Campus

Professor Wins Law Education Award

Michael Walsh gives members of the mock trial team a pep talk before a trial. Photo courtesy of Olivia Romano

Michael Walsh is a man of many hats. He practices law as a compliance manager and assistant general counsel. He’s been an adjunct professor at Loyola since 1994, where he’s taught most law-related courses, mainly focused on constitutional law and judicial practices. He is secretary of the board of American Mock Trial Association (AMTA) and serves on many of the organization’s committees. Walsh is also the coach of Loyola’s mock trial team.

Over the weekend, Walsh received recognition for one of his many roles: He was presented with the Neal Smith Award for his work as mock trial coach. Every year, the AMTA recognizes a person’s contribution to law-related education.

Without Walsh’s help, Loyola may never have had a mock trial team. Back in 2002, a couple of students approached Walsh hoping to form a team. He said the team was slow to start, but they quickly picked up momentum and now compete on a national level.

“It’s wonderful having a chance to work with students that are really dedicated, hardworking and smart,” said Walsh.

During each mock trial year, students compete in invitational regional and national tournaments, and Walsh credits winning the award to his students’ perseverance.

“Anybody that gets into higher education to be a teacher looks forward to [working with dedicated students], and [the mock trial team] has just been above and beyond. It has really been my pleasure to do the last 13 years.”

Walsh with Loyola's first team to complete a regional tournament. Photo courtesy of Sarah Wake
Walsh with Loyola’s first team to complete a regional tournament. Photo courtesy of Sarah Wake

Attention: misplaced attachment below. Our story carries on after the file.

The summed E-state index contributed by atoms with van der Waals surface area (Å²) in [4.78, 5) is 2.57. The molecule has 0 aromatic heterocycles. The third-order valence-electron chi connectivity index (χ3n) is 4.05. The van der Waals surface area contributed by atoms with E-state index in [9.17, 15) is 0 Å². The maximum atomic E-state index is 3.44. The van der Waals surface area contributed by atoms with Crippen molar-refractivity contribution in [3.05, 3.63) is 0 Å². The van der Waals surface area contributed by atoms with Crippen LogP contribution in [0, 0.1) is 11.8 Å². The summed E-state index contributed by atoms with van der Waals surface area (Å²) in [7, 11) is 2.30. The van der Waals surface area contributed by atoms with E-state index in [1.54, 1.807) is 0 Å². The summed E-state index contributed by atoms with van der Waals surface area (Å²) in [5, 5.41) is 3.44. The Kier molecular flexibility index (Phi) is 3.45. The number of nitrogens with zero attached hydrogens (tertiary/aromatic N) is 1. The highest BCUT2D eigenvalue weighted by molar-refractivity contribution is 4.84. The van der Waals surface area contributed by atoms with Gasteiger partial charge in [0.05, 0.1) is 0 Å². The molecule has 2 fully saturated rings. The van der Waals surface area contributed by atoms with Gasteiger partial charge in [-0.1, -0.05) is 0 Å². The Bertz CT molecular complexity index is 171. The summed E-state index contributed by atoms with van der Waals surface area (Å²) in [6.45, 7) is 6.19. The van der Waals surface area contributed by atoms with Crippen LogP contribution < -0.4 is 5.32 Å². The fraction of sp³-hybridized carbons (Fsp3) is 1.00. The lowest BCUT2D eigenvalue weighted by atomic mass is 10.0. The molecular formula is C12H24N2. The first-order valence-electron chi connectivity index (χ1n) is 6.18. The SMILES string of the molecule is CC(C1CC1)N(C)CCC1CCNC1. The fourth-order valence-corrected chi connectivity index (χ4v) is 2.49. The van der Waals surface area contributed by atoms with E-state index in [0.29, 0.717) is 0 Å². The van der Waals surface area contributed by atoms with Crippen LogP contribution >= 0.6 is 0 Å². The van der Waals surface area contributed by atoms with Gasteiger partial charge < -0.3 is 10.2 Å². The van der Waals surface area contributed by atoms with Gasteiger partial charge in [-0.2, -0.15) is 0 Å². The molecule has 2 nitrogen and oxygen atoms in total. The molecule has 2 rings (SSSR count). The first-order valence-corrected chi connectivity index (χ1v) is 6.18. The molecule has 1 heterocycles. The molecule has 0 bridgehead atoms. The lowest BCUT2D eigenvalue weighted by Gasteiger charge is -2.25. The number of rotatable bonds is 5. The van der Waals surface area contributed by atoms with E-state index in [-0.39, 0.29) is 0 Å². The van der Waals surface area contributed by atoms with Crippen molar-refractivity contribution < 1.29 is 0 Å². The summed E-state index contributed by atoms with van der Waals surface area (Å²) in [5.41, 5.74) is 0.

Since Walsh has coached the team since its start, he has built strong relationships with the students. Devon Holstad, who graduated in 2011, was part of the team during all four years of his time at Loyola, and is now one of the assistant coaches for the team. Holstad said Walsh is an inspiring mentor, and no matter how much he has on his plate, he always supports his current and former students.

“He always finds time to make room for the people he cares about, and that’s how I try to model my coaching style,” Holstad said. “Since I’ve been a student of his, I’ve been able to look up at what he’s done, and I’m always trying to do things how he would do it, and I have learned to not only be a better coach and lawyer, but a better person.”

Holstad said Walsh has been there for him through the good and bad times, and is partially to thank for how he met his fiancée.

“When I was a sophomore, there was a freshman girl who joined the team and I didn’t really want her on my team, I didn’t know her, but Mr. Walsh put her on my team and basically said deal with it,” said Hostad. “We’ve been together now since 2008.”

Not only did Walsh help Holstad find his fiancée, he even officiated a wedding for two other former students.

“[Mock trial] is a community now,” said Walsh. “I don’t know how many students have gone through the program over the years, but I hear from a lot of them. I’ve been to a number of weddings, and it’s just fabulous to watch young, smart, hardworking people get their careers off the ground and become successful, contributing members of society.”

For junior Celeste Radogno, a current member of the Loyola Mock Trial team, it’s clear why Walsh won the award, for his dedication to not only Loyola’s program, but AMTA as a whole.

“There is never a tournament that I have been to where Coach Walsh isn’t thanked during closing ceremonies for all his help making the tournament run smoothly,” said the 21-year-old political science and international studies major.

Walsh with one of Loyola's mock trial teams from this past season. Photo courtesy of Olivia Romano
Walsh with one of Loyola’s mock trial teams from this past season. Photo courtesy of Olivia Romano
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